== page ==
New Center Explores Complexity of Discrimination

Spring 2012

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The Law School has launched the Center for Intersectionality and Social Policy Studies, a research hub dedicated to the framework for analyzing discrimination that Professor Kimberlé Williams Crenshaw introduced more than 20 years ago.

Crenshaw, who has published widely on civil rights law, discrimination, and other topics, originally developed the analytical construct as a means of investigating and articulating the multiple layers of discrimination faced by women of color.

Intersectionality examines how social structures and related identity categories such as gender, race, and class interact and overlap to create inequality on multiple levels. The new center is dedicated to revealing and combating the overlapping dynamics of discrimination that are often missed by one-dimensional conceptions of equal opportunity law and practice—issues also being addressed at the Law School by Professor Susan P. Sturm.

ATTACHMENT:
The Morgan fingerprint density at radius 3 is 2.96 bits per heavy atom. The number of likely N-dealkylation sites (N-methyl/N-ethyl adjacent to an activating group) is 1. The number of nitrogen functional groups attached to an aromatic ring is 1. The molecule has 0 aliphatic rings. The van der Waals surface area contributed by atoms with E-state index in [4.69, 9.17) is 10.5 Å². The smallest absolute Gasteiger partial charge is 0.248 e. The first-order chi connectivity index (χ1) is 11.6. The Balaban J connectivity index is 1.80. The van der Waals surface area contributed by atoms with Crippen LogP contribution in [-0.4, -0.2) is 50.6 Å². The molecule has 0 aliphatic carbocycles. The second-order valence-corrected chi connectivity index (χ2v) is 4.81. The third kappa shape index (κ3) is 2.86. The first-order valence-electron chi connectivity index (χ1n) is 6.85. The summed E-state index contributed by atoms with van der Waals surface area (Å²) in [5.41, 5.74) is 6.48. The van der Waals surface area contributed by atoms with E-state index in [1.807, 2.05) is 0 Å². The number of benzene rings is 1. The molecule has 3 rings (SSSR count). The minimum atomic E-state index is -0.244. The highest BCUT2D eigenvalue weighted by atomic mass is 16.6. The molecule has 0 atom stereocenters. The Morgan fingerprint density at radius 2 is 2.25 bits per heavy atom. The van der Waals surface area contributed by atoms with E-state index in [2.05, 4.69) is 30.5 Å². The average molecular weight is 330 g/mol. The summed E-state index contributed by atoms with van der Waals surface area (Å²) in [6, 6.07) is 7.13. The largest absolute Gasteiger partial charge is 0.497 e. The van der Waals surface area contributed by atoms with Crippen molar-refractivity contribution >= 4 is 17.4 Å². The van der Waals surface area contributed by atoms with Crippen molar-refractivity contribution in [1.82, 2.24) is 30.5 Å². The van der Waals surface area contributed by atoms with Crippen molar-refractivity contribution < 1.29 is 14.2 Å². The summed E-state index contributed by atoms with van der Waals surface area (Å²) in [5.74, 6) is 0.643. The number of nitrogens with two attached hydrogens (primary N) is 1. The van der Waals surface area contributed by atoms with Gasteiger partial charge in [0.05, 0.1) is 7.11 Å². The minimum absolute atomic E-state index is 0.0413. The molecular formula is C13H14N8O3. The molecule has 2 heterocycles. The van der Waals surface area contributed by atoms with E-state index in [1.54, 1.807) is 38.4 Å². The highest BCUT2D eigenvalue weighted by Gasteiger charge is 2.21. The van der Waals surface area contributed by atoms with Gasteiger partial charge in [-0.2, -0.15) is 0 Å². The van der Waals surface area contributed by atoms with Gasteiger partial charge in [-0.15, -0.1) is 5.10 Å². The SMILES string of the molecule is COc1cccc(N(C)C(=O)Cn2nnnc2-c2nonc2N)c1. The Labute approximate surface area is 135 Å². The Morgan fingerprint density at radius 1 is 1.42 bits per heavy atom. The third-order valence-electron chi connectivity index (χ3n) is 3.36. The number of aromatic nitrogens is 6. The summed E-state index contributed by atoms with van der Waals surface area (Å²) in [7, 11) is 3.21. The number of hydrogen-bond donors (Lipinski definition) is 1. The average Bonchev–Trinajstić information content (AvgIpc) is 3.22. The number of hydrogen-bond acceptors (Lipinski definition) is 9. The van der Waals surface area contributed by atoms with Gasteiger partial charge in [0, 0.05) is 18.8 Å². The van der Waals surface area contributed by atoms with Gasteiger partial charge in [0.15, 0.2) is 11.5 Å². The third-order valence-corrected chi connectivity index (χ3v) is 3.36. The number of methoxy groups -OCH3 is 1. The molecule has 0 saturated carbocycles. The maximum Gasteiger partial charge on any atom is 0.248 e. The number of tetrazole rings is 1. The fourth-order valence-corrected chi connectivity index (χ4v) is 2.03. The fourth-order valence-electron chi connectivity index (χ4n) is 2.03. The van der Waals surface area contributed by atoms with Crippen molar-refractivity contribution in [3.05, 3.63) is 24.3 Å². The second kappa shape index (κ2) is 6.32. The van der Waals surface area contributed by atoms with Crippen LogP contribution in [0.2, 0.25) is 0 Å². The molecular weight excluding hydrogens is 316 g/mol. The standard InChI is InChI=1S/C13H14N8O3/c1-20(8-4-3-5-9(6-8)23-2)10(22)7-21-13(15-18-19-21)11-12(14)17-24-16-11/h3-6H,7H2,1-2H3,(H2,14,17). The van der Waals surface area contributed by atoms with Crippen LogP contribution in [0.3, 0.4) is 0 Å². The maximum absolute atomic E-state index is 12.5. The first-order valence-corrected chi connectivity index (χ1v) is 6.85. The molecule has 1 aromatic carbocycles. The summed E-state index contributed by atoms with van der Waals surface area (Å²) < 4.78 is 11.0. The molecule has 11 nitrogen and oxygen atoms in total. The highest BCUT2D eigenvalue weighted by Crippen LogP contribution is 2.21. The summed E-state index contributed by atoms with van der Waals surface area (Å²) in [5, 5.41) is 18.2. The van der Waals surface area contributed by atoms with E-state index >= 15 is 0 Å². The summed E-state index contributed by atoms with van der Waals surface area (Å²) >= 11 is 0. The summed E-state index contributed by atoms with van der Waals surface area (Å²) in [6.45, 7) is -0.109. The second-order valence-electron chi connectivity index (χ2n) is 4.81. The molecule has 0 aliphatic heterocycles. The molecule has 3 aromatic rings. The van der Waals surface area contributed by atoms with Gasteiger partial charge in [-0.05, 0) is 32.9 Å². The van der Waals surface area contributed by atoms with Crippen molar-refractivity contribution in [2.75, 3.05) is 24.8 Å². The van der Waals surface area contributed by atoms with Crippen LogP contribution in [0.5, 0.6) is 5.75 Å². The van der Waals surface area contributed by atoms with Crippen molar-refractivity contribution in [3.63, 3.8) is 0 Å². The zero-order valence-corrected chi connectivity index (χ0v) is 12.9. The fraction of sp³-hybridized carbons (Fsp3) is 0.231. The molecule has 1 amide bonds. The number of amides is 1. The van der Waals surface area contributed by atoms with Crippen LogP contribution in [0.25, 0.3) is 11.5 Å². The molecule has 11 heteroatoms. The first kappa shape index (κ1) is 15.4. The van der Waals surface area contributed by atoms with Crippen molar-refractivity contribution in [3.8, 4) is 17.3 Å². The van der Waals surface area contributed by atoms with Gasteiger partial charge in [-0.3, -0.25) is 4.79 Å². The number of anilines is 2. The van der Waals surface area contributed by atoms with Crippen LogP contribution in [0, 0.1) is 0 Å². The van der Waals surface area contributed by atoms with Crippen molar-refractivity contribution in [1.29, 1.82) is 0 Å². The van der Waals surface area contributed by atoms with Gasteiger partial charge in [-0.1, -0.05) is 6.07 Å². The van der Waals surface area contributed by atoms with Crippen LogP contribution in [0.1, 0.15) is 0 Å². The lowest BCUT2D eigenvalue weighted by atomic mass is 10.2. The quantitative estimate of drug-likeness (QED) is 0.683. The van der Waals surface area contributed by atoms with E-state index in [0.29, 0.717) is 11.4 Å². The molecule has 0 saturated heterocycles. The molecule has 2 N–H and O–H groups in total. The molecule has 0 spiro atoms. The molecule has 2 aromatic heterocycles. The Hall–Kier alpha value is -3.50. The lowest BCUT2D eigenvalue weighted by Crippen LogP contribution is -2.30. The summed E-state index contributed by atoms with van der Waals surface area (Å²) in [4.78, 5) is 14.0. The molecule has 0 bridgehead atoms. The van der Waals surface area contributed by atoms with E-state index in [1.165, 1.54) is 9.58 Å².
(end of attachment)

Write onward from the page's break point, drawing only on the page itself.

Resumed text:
The new center’s existing projects focus on race, gender, and incarceration; substandard education and low-wage work; race, sexuality, and masculinities; and the generation of new disabilities and illnesses among communities of color.

At one of the center’s inaugural events this past fall, prominent feminist legal scholar, activist, and University of Michigan law professor Catherine A. MacKinnon addressed how intersectionality has influenced her work.

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